Investigations by EIR have uncovered a planning apparatus operating outside the control of the White House whose sole purpose is to reduce the world’s population by 2 billion people through war, famine, disease and any other means necessary.
This apparatus, which includes various levels of the government is determining U.S. foreign policy. In every political hotspot - El Salvador, the so-called arc of crisis in the Persian Gulf, Latin America, Southeast Asia and in Africa - the goal of U.S. foreign policy is population reduction.
The targeting agency for the operation is the National Security Council’s Ad Hoc Group on Population Policy. Its policy-planning group is in the U.S. State Department’s Office of Population Affairs, established in 1975 by Henry Kissinger.
This group drafted the Carter administration’s Global 2000 Report, which calls for global population reduction, and the same apparatus is conducting the civil war in El Salvador as a conscious depopulation project.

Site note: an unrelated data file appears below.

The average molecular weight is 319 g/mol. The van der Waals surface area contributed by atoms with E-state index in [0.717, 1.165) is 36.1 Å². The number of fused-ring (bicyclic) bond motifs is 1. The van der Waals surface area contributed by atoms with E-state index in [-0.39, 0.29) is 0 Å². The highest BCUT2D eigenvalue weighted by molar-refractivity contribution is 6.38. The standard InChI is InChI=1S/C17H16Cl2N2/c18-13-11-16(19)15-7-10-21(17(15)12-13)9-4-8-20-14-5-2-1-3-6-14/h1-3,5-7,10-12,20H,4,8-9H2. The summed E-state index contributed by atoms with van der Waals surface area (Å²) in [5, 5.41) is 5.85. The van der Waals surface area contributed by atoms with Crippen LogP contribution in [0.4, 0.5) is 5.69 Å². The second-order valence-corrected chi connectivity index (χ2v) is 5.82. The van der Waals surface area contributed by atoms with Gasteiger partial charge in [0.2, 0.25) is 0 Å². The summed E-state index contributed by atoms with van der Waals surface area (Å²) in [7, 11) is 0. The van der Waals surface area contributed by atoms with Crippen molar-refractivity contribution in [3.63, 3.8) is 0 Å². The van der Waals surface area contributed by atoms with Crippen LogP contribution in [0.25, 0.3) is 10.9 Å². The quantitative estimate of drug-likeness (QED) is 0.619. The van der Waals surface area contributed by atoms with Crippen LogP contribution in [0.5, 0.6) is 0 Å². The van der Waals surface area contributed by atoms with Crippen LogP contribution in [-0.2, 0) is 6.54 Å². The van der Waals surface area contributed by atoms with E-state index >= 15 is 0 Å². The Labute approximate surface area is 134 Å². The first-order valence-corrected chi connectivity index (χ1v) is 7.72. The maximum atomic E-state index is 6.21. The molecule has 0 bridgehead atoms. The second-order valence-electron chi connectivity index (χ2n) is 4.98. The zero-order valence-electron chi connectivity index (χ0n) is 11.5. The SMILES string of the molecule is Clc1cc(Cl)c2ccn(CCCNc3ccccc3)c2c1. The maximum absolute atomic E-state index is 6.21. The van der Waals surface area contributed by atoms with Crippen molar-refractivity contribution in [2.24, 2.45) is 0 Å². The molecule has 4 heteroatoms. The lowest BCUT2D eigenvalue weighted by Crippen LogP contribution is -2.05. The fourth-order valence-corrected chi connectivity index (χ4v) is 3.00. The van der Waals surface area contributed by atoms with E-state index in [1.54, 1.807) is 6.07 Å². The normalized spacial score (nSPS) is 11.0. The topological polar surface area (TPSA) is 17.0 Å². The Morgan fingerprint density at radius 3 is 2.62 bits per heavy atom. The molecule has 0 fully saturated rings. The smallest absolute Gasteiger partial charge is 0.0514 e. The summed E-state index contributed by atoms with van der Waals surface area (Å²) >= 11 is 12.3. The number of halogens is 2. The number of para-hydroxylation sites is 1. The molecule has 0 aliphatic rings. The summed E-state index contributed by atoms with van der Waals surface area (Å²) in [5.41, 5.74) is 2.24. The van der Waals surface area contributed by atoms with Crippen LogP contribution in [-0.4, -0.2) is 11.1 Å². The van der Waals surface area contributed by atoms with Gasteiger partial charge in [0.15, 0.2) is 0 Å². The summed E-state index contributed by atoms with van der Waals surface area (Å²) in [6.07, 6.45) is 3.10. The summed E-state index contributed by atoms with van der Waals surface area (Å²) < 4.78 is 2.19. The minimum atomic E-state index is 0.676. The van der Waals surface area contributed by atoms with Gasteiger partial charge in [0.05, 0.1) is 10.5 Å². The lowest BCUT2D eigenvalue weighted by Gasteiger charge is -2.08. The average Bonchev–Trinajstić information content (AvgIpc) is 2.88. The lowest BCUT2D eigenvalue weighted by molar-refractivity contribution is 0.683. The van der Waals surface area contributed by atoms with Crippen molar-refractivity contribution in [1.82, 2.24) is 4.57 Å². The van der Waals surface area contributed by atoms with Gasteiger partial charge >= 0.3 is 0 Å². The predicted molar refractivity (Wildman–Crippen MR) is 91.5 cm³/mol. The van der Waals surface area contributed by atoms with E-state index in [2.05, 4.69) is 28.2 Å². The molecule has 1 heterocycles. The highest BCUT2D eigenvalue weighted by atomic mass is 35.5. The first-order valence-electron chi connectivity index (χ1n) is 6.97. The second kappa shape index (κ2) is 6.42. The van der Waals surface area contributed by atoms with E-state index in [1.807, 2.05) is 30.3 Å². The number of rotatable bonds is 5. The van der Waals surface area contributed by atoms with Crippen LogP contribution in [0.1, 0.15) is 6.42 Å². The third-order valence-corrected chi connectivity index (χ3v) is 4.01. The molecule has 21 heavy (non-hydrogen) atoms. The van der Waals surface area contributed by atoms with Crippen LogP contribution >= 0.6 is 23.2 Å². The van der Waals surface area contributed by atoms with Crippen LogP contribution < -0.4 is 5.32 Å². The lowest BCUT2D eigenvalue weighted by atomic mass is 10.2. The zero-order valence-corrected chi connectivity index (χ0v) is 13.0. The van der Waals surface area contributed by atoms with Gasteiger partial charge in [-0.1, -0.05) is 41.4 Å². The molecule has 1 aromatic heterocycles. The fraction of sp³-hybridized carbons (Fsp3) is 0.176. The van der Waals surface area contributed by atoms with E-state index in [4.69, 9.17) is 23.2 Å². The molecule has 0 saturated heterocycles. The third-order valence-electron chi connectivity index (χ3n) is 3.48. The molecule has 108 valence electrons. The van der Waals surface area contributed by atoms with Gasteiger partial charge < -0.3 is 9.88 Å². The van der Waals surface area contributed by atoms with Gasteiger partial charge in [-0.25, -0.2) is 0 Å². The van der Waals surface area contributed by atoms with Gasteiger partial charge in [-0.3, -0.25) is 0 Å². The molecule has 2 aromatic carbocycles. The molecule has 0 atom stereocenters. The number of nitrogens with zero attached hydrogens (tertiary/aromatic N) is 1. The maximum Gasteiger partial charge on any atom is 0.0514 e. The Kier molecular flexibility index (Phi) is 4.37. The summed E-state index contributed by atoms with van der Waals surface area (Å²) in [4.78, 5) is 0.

"There is a single theme behind all our work-we must reduce population levels," said Thomas Ferguson, the Latin American case officer for the State Department’s Office of Population Affairs (OPA). "Either they [governments] do it our way, through nice clean methods or they will get the kind of mess that we have in El Salvador, or in Iran, or in Beirut. Population is a political problem.
Once population is out of control it requires authoritarian government, even fascism, to reduce it. "The professionals," said Ferguson, "aren’t interested in lowering population for humanitarian reasons. That sounds nice. We look at resources and environmental constraints. We look at our strategic needs, and we say that this country must lower its population - or else we will have trouble.
So steps are taken. El Salvador is an example where our failure to lower population by simple means has created the basis for a national security crisis. The government of El Salvador failed to use our programs to lower their population. Now they get a civil war because of it.... There will be dislocation and food shortages. They still have too many people there."